Try finding an apartment in Myrtle Beach and you may be out of luck.
Some property managers in the Myrtle Beach area said their apartment complexes were at 100% capacity, or close to it.
Connie Luke, community manager at Latitude at the Commons, said she frequently has to tell people its full and “feel(s) bad saying no all the time.”
“This has been 100% occupied,” Luke said. "I’ve never seen that in 11 years. We do have a waitlist. Right now we have four people on it.”
Luke said demand surged after the pandemic, as did Adam Foster, property manager at SeaPath on 67th Avenue North.
“It took an uptick since the pandemic ended,” Foster said. “We have a few units that are on lease, meaning they’re full now but they’ll be available in August or September.”
Foster attributed the inventory shortage to “a variety of things.”
“We have limited availability and I’ve seen that across the market,” he said. “I think the housing market has a certain impact. People can work from home now and people want to move to our area.”
Luke said development seemed to drive a lot of clients to her complex.
“New people (are) coming in,” she said. “Some are selling their homes, but most are moving from out-of-state.”
Last week, two other apartment managers told My Horry News they were at full capacity.
“It’s been going off the wall for probably the last two months,” said Larry Partridge, manager of Patriot’s Way at the Beach, adding he has a 30-person waitlist. “Spring is usually a busy time of year, but this year it’s even moreso.”
Donna Ives, property manager of the Section 8 facility Sandygate Village, observed a similar phenomenon.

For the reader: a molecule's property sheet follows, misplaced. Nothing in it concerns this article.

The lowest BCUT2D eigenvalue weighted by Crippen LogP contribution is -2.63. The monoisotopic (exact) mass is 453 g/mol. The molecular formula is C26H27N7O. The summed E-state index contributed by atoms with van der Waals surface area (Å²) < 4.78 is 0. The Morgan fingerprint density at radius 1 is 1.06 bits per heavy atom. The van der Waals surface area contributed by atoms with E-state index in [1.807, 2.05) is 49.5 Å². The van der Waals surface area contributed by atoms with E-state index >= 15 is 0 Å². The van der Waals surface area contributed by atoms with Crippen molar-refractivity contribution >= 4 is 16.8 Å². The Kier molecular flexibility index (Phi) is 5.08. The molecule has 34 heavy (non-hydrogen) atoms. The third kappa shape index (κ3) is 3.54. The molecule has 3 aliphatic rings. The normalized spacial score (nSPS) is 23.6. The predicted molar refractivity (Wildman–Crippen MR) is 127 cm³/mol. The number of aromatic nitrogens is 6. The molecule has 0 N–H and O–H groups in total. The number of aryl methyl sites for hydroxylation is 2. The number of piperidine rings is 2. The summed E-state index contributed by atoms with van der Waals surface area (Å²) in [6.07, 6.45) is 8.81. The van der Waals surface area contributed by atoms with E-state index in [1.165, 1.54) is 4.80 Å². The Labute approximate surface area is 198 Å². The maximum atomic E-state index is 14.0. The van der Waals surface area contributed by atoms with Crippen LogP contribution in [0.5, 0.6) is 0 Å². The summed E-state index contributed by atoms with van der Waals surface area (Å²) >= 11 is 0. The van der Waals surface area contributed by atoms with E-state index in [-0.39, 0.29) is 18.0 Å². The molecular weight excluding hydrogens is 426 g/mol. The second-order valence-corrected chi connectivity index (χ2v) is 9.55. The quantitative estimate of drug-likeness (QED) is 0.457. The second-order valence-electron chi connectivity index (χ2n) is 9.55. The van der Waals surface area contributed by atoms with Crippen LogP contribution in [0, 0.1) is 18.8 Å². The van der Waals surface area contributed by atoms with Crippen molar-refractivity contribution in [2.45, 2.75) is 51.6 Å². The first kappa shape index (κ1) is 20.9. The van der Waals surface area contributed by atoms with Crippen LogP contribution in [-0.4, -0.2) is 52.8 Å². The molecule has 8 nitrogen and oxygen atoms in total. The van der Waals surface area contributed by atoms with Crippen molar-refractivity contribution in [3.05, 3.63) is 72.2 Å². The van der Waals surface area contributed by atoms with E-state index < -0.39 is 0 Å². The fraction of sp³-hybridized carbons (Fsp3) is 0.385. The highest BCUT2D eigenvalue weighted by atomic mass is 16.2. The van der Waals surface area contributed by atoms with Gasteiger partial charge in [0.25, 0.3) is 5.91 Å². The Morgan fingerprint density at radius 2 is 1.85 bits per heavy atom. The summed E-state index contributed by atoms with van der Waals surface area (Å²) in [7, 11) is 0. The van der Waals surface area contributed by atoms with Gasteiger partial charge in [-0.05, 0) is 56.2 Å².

“There’s always a high demand, since we’re income based,” said Ives. “But there’s more demand and we’ve generated a lot of walk-ins lately. I think it’s people can’t find housing in the area that’s affordable.”
Inventory is the latest rental challenge to hit Myrtle Beach.
Affordability ranks high on the list, as 56% of renters are cost-burdened or severely cost-burdened according to a report by the city and Habitat for Humanity. (Cost-burdened refers to individuals paying more than 30% on rent, while severely cost-burdened pay more than 50%.)
The report also found that less than 15% of Myrtle Beach workers lived within city limits and one in five commute at least 50 miles each way.
Development has impacted this front as well, with a 112% increase in households making at least $150,000 annually contributing to rent hikes.
“Higher income households can put upward pressure on prices and rent,” the report stated, “placing housing further out of reach for those with more modest incomes.”